All these committees were governed by the parliamentary select committee (PSC) which should be reappointed by the speaker in consultation with party leaders or party representatives once a new session is convened.
The committee on high posts continues even when parliament is prorogued.
Worsening political stalemate
The BBC Sinhala Service says the political stalemate that was the result of the dissolution of parliament and the stay order issued against it by the Supreme Court is likely to worsen due to the differences over the appointment of new members to the PSC.
When parliament met today (19), UPFA’s Dinesh Gunawardena said their party, which serves as the governing side, should have a majority of members in the PSC.
However, JVP’s Anura Kumara Dissanayake objected, saying it is unjustified to give majority of members to a party that has no House majority.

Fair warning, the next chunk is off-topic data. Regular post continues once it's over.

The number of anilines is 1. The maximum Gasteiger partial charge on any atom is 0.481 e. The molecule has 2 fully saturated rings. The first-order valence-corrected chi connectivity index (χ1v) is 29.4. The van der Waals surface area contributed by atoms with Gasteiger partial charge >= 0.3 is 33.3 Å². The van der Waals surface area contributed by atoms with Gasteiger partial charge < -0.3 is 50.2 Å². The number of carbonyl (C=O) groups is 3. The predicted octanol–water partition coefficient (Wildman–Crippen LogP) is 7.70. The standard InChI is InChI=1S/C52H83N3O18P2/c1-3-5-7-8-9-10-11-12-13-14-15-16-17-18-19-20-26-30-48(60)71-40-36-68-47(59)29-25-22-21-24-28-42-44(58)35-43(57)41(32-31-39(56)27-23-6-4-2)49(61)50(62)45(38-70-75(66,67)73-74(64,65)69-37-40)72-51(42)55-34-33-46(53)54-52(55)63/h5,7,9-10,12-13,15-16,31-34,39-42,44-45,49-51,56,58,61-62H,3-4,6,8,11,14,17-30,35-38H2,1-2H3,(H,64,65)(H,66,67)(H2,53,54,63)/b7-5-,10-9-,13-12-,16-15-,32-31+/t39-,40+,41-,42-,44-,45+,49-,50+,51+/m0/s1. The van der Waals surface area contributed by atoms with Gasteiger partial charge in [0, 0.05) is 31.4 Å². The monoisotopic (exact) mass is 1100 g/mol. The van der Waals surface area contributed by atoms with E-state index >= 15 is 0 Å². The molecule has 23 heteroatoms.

He said the PSC should have members from the parties according to the number of MPs in each party.
The UNP alleges the side led by prime minister Mahinda Rajapaksa is using this to put off the no-confidence motion.
Its deputy leader Sajith Premadasa told the media later in the day that the government was finding a new issue in the PSC.
He said it would be pointless in this situation for parliament to meet again on November 23, saying this ‘drama’ would continue.
Premadasa cast doubts if a free and fair general election could take place under the circumstances.